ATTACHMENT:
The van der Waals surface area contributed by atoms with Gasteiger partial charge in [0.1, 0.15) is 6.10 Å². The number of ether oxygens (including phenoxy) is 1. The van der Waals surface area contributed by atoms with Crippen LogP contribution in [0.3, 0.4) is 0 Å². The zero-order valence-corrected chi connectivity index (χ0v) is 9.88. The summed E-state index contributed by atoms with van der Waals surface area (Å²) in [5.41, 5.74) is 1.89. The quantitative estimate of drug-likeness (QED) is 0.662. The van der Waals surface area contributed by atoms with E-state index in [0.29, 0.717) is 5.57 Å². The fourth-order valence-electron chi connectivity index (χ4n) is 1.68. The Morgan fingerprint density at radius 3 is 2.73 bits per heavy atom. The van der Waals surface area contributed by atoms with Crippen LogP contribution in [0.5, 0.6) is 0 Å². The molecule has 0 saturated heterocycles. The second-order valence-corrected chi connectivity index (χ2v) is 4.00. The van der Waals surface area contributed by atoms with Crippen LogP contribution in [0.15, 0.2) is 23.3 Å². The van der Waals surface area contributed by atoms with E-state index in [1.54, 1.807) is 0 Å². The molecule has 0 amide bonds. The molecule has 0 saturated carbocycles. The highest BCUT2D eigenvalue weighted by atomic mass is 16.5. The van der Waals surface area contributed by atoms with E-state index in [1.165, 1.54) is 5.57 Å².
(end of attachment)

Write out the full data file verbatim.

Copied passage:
The van der Waals surface area contributed by atoms with Gasteiger partial charge in [0.1, 0.15) is 6.10 Å². The number of ether oxygens (including phenoxy) is 1. The van der Waals surface area contributed by atoms with Crippen LogP contribution in [0.3, 0.4) is 0 Å². The zero-order valence-corrected chi connectivity index (χ0v) is 9.88. The summed E-state index contributed by atoms with van der Waals surface area (Å²) in [5.41, 5.74) is 1.89. The quantitative estimate of drug-likeness (QED) is 0.662. The van der Waals surface area contributed by atoms with E-state index in [0.29, 0.717) is 5.57 Å². The fourth-order valence-electron chi connectivity index (χ4n) is 1.68. The Morgan fingerprint density at radius 3 is 2.73 bits per heavy atom. The van der Waals surface area contributed by atoms with Crippen LogP contribution in [0.5, 0.6) is 0 Å². The molecule has 0 saturated heterocycles. The second-order valence-corrected chi connectivity index (χ2v) is 4.00. The van der Waals surface area contributed by atoms with Crippen LogP contribution in [0.15, 0.2) is 23.3 Å². The van der Waals surface area contributed by atoms with E-state index in [1.54, 1.807) is 0 Å². The molecule has 0 amide bonds. The molecule has 0 saturated carbocycles. The highest BCUT2D eigenvalue weighted by atomic mass is 16.5. The van der Waals surface area contributed by atoms with E-state index in [1.165, 1.54) is 5.57 Å².